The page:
Adult (light morph). Note: pale head and breast with dark belly, and tailtips that reach end of tail.
  • Adult (light morph). Note: pale head and breast with dark belly, and tailtips that reach end of tail.
  • Adult (light morph). Note: pale head and breast with dark belly, and tailtips that reach end of tail.
  • Adult (dark morph). Note: long primary projection (to tip of tail), and dark terminal band to tail.
  • Adult (light morph). Note: dark

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Rough-legged Hawk

Buteo lagopus
The hawks, eagles, falcons, and allies make up a group known as the diurnal raptors, because they are active during the day. Members of this group typically use their acute vision to catch live vertebrate prey with their strong feet and toes. They vary from medium-sized to large birds and most have an upright posture and strong, short, hooked bills. The New World vultures (not closely related to the Old World vultures) were once classified with the herons and allies, but they have provisionally been grouped with the diurnal raptors on the basis of recent genetic studies. Members of the order Falconiformes in Washington fall into three families:
Although this is a large and varied family, its members share many similarities. They are all diurnal hunters and, for the most part, use their sharp vision to locate prey, which they capture with strong feet. Many members of this family are migratory, and they often concentrate along major migration corridors. These migration corridors often follow ridgelines, where the birds ride updrafts to facilitate their journey south. Like other birds of prey, female hawks et al. are larger than males. Most members of this family are monogamous, and many form long-term pair bonds. Females generally incubate the eggs and brood the young, with some assistance from the male. The male brings food to the nest. Once the young no longer need to be brooded, both parents bring food. Extended parental care is the norm for this group, as it takes a relatively long time for young to learn to hunt.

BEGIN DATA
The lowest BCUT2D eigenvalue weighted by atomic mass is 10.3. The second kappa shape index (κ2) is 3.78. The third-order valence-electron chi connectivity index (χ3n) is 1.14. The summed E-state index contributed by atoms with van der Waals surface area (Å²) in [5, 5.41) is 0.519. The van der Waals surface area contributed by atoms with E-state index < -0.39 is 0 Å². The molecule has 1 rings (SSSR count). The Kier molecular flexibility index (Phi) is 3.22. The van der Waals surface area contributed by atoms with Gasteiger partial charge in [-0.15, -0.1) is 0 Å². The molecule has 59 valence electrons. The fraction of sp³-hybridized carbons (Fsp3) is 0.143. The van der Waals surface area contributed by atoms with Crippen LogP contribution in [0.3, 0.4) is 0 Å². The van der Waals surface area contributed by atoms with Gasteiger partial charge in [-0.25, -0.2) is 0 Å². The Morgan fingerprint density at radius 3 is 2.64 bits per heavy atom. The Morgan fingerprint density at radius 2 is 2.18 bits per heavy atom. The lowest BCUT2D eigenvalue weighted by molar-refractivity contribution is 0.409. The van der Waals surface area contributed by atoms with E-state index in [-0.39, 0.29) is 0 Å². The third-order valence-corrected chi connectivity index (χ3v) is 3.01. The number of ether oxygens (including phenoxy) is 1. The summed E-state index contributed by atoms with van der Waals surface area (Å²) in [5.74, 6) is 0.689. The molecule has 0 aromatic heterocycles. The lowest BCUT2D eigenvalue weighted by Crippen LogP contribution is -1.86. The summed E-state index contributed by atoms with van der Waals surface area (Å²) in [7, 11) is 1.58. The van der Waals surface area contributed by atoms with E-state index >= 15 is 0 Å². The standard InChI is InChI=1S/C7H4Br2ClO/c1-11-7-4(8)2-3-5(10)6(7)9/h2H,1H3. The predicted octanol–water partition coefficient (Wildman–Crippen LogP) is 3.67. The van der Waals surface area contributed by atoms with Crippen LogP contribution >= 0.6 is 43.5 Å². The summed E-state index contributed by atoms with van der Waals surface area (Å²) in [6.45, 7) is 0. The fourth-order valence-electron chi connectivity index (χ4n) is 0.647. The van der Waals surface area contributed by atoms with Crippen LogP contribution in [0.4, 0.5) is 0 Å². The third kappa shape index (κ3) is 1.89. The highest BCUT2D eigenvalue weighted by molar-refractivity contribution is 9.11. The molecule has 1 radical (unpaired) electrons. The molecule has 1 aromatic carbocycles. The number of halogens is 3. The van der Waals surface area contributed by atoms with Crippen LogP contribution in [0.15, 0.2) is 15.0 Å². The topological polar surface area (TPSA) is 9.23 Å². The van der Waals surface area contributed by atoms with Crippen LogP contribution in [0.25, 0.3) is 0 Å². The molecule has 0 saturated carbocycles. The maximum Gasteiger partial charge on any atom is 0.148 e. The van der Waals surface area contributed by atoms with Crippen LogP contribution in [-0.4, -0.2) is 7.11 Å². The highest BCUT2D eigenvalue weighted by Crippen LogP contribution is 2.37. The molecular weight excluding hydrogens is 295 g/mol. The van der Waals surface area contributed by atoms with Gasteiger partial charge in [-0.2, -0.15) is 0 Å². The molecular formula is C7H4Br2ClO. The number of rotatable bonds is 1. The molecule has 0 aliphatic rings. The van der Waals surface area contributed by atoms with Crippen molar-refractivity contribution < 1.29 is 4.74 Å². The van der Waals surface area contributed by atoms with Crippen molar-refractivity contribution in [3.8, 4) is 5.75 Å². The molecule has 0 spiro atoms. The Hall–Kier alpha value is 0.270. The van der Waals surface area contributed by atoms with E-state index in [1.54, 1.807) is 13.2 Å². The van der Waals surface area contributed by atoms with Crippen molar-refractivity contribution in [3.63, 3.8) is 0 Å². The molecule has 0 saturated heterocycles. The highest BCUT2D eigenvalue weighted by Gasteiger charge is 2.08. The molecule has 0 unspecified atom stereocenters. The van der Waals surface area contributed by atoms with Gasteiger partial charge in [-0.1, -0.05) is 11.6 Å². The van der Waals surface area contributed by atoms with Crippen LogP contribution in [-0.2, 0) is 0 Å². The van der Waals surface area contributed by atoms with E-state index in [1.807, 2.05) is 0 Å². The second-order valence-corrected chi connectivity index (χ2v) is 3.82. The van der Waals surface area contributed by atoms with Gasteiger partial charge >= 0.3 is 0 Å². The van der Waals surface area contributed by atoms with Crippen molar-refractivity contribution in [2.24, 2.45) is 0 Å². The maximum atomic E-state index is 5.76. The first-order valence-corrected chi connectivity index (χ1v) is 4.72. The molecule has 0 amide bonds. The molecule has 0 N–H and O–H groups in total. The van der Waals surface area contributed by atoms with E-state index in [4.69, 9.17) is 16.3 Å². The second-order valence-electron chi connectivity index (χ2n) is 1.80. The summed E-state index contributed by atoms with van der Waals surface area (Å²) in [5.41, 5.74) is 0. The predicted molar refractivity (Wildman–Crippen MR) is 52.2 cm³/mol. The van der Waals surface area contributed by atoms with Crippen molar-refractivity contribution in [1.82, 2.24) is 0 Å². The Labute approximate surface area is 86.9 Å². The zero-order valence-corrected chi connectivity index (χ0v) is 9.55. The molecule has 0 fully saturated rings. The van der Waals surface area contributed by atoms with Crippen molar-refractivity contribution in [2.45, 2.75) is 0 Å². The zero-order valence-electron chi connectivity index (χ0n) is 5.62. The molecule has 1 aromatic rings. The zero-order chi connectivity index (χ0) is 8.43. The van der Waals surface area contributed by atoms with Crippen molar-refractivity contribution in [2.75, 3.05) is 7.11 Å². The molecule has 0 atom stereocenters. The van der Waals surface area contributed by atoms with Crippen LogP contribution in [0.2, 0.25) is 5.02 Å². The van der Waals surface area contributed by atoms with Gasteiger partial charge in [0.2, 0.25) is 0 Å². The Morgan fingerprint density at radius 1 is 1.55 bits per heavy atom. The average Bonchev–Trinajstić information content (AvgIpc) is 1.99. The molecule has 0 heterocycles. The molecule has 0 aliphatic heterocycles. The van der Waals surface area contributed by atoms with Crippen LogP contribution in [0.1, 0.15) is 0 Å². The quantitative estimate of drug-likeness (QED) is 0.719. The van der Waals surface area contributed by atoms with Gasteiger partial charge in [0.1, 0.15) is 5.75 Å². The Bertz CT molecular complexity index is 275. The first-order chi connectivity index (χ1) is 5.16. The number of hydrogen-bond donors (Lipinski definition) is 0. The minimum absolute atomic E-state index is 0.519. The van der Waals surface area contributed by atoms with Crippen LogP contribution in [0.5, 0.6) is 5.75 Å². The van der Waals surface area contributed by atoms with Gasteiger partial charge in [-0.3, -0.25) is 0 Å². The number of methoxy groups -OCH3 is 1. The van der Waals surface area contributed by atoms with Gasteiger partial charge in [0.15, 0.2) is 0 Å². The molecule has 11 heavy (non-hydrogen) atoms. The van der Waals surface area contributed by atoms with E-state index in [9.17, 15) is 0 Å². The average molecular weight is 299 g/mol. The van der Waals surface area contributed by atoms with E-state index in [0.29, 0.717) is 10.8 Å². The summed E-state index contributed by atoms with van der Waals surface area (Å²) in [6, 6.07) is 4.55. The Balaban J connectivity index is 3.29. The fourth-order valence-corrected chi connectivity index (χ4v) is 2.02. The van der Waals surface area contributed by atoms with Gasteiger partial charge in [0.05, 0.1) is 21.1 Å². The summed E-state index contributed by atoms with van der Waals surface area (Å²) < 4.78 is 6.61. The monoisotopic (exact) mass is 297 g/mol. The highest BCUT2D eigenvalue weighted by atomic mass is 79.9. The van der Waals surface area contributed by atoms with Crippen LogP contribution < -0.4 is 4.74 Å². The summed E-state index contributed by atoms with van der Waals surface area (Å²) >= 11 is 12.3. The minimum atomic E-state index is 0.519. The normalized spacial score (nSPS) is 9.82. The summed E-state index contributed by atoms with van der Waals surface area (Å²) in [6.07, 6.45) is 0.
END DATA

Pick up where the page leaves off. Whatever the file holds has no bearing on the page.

Fairly common winter resident.

    General Description

    This winter visitor is a large, soaring hawk named for the feathers that extend down its legs, an adaptation to its northern habitat. Rough-legged Hawks are variable in plumage, with light and dark color phases and variations in between. Dark phases account for only ten percent of western Rough-legged Hawks. Adults are generally mottled light-and-dark underneath, with dark patches at the wrists. Seen from below, the tails of both phases appear light with a dark terminal band. Seen from above, both phases appear mostly dark, but the light phase shows a light tail with a dark terminal band, and the tail of the dark phase appears dark all over. The adult male can have several dark bands at the tip of its tail as compared to the female, which only has one band. The light phase has a distinctive light-colored head, in contrast to its dark upperside. The Rough-legged Hawk's bill and feet are relatively small.